Large resource find in Kiruna
Mining forces a Swedish town to relocate
By Kevin Schulte
08/19/2023 1:04 p.m
In the north of Sweden, a whole town is being swallowed up by mining. Kiruna moves house by house. Rare earths are to be raised at the same location, which should make Europe independent of China. However, the residents see their millennia-old culture and way of life threatened.
Every night, the Erzberg in front of Sweden’s northernmost city is blasted a little further. It’s been like this in Kiruna for years. The city of 18,000 is located 200 kilometers north of the Arctic Circle and is famous for its iron ore mine. It wasn’t the city that came first, it was the mining industry. Swedes have been mining ore from two mountains in the region, Kiirunavaara and Luossavaara, since the 19th century. A settlement grew up around it, and in 1900 it was officially named Kiruna.
135 years later, Kiruna will be history again. At least where the city was founded in 1900. The city is moving a good three kilometers to the east, and the move must be completed by 2035 at the latest.
The city administration decided on the measure in 2007. Since then, whole houses have been brought to the new city and set down there by heavy transport. The 40 shops in total will also be transported from the old to the new city center. If all goes according to plan, Kiruna’s historic church will also move to its new location in 2026.
Because the iron ore mine eats into the city and swallows it up. Buildings get cracks and are no longer safe from collapsing.
Less CO2, more competitiveness?
The Swedish mining company LKAB will not stop its work, but on the contrary will continue to mine ore and will soon start digging a new treasure under the city: earlier this year it was announced that rare earths lie dormant under Kiruna, in the Per Geijer deposit. “It is by far the largest deposit of rare earths in Europe,” says LKAB boss Jan Moström.
The exact extent of the find is still unclear, but it is suspected that LKAB can mine at least one million tons of rare earths below Kiruna and thus meet Europe’s need for the most important building blocks for electric cars, cell phones and wind turbines – i.e. a green economy . Because that’s what rare earths are mainly used for.
The EU currently imports most of its needs from China. So far, 86 percent of the supplies are made available there. Because so far the important raw materials cannot be mined anywhere in Europe. Sweden’s Energy Minister Ebba Busch is therefore asking the “one million dollar question”: Can the European economy reduce its carbon footprint and at the same time strengthen its competitiveness?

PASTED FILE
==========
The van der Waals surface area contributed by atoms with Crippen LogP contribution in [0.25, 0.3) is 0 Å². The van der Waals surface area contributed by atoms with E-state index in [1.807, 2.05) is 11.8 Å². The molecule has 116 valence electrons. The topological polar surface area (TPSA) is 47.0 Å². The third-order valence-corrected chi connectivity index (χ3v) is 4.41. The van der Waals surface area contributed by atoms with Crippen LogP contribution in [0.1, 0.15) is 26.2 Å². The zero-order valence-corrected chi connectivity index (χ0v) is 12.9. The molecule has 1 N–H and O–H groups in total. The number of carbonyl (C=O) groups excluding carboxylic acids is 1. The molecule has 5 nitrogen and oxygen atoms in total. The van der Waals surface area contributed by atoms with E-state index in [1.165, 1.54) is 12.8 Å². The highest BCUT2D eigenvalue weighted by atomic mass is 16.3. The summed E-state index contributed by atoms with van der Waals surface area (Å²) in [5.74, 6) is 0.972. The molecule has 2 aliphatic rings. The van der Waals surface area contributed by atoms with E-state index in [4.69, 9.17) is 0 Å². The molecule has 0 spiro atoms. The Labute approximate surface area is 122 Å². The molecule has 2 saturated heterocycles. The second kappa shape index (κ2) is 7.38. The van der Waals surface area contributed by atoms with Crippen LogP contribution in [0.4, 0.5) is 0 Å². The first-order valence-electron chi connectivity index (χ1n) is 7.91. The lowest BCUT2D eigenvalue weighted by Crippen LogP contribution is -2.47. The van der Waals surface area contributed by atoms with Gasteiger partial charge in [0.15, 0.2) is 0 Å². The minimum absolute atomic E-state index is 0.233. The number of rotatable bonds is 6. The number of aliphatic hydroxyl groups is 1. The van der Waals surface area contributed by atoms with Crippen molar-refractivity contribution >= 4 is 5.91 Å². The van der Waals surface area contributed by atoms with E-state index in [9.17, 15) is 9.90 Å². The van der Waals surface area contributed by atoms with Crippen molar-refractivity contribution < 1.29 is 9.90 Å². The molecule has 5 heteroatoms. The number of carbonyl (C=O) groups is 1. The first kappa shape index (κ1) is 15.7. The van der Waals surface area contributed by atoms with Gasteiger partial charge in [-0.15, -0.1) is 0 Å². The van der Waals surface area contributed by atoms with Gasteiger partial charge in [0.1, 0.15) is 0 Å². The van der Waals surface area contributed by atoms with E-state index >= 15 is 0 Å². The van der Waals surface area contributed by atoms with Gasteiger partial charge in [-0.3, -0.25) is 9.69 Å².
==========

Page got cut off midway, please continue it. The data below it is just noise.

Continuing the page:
Yes, that’s possible, says Busch. But only with new mining, because rare earths are essential for new technologies such as electric cars.
Last indigenous people of Europe
It will be a while before the treasure is found. Mining boss Moström expects it to start in 10 to 15 years. The reason for this is a long approval process and a complicated dismantling process. Know-how that Sweden does not yet have. Energy Minister Busch is nevertheless convinced that there is no alternative to the mining plan for Sweden and the whole of Europe. Because from an economic point of view, Sweden is “literally a gold mine” thanks to the find, according to the deputy prime minister.
However, the people of Kiruna suffer from this. Especially the Sami, the indigenous people of Lapland and the last indigenous people in Europe. It is estimated that around 30,000 of them live in the north of Sweden – some of them still traditionally from reindeer herding today. They fear that the new mining plans could endanger their way of life and their animals. It’s becoming “more and more difficult to continue with reindeer herding,” warns Stefan Mikaellson, deputy chairman of the Sami parliament, in Britain “Guardians”.
Mining group LKAB says that since the first mine opened in Kiruna in 1900, two Sami villages have had to adapt their reindeer herding routes. If rare earths are mined in the region, another village could be added, in addition to the city of Kiruna, of course.
Same already successful in court
But moving may not be enough. If rare earths are actually mined in the Per Geijjer deposit just north of Kiruna in the future, the land around it would be divided in two, criticize the Sami. The reindeer would thereby lose their last passage to the pastures. Reindeer husbandry, as practiced for centuries, would no longer be possible.
LKAB sees it differently. The mining company wants to build wildlife bridges so that animals can safely cross the region around the mine. He sells the deposit as an opportunity to go green in the fight against climate change, which also affects the Sami population. Probably more than many other Swedes.
The Sami still want to resist the expansion of mining. Climate change should not be stopped “on the terms of industry,” they say. It is very likely that the indigenous people of Lapland will continue to protest loudly against mining. And possibly go to court. The seeds have already been successful there several times in the past. For example, in 2021, when the Supreme Court in Norway declared two wind farms in the region illegal.
Otherwise house after house from Kiruna will keep moving and Per Geijer’s mine will get bigger and bigger. For the sake of the environment, some say. Mainly because of the industry, others say.
“Learned again” is a podcast for the curious: Why would a ceasefire be just a break for Vladimir Putin? Why does NATO fear the Suwalki Gap? Why does Russia have iPhones again? What small changes in behavior can save 15 percent of energy? Listen in and get a little smarter three times a week.
All episodes can be found in the ntv app, at RTL+ music, Apple Podcasts and Spotify. “Learned something again” is also included Amazon Music and Google Podcasts available. For all other podcast apps, you can use the RSS feed.